In Part 1 of this article last week, I took a basic look at the profile of the past 16 NCAA champions. I was able to make a ‘short list’ of potential champs in 2014, consisting of the following 18 teams: Cincinnati, Louisville, Virginia, Syracuse, Duke, North Carolina, Kansas, Iowa St, Creighton, Villanova, Michigan, Michigan State, Wisconsin, Iowa, Arizona, UCLA, Florida and Kentucky.
However, since last week, two of those 18 teams have been bounced from consideration, including one of the co-favorites at any sports book in Vegas – John Calipari’s Kentucky Wildcats. Kentucky lost two straight last week; Iowa has lost three of their last four. Both teams are now above the seven loss cut-off line and can be eliminated.
The next step in the elimination process is to look at the team’s records away from home.
The NCAA championship is not won on a team’s home floor. Even with a favorable location one weekend, a team is still going to have to win four ‘neutral site’ games in order to cut down the nets in Arlington on April 7. And the best predictive evidence that I’ve seen for future success in neutral or hostile environments is previous success is neutral or hostile environments.
In most years, we’ll find a sub .500 road record or two among the list of potential champs, an instant elimination. This year is no exception, and again, one of the co-favorites gets bounced early – Mike Krzyzewski’s Duke Blue Devils, who have lost away from home to Arizona, Notre Dame, Syracuse, Clemson, Kansas and North Carolina already – exactly the type of teams they’ll be facing away from home in March. And Iowa State has lost five times on the road in Big 12 play alone. Both squads get eliminated here.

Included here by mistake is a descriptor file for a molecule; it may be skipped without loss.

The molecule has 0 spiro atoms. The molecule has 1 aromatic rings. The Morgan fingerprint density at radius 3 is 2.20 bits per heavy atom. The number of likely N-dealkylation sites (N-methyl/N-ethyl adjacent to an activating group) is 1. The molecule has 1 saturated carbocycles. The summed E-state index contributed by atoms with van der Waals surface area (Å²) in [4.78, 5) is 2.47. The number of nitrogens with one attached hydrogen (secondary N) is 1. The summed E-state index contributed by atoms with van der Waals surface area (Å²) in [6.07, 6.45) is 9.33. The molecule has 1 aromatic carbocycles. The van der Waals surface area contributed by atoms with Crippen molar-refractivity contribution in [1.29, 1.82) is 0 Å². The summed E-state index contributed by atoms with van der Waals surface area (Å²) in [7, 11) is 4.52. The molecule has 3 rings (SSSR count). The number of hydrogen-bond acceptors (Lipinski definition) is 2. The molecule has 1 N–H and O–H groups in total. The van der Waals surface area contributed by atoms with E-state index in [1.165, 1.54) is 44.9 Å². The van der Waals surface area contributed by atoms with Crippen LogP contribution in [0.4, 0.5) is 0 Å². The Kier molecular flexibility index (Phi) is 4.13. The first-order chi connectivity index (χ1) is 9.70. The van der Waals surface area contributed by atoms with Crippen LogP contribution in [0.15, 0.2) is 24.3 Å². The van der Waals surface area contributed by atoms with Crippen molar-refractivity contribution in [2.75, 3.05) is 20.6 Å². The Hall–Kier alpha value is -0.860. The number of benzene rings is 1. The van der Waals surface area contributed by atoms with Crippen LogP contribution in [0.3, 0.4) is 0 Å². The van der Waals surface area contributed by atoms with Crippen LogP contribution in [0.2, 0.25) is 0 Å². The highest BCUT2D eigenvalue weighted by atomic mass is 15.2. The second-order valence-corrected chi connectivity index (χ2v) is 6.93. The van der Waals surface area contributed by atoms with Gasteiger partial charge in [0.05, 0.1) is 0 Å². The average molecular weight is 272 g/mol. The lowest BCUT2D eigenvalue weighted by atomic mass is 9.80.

Next, we move to defensive acumen, based on one of the more under-rated stats in all of college basketball – defensive field goal percentage allowed.
Kentucky was ranked in the Top 10 in this category two years ago, and Louisville was in the Top 30 last year. This year, Top 30 defensive teams include Virginia, Arizona, Cincinnati, Michigan State and Louisville. North Carolina, Florida, Villanova and Syracuse are in the next 30, with Kansas and Creighton just outside.
UCLA ranks No. 114, Wisconsin 117, and Michigan is 172. Defensive acumen is paramount in March, so we’ll toss these three teams from the ranks of contenders here.
As we continue with the statistical profile of a champion, interior play is next on the list. The statistic that I like to use here is rebounding margin. Kentucky was a Top 10 rebounding team two years ago. Louisville was Top 50 last year.
If you don’t think rebounding margin is crucial, note this fact: Arizona, Kansas, Virginia, Cincinnati, Michigan State, Villanova, Florida and North Carolina all rank in the Top 25 nationally in that department. That’s eight of the 11 teams still under consideration! The three others – Syracuse, Louisville and Creighton – are all at a competitive disadvantage. I’ll eliminate them here.
Teams with NBA first round picks in their lineup tend to do well come tournament time.
Last year, Louisville had Gorgui Dieng. Two years ago, Kentucky had Anthony Davis and Michael Kidd-Gilchrist going 1 and 2, followed by Terrence Jones, Marquis Teague, Darius Miller and Doron Lamb among the Top 46 picks.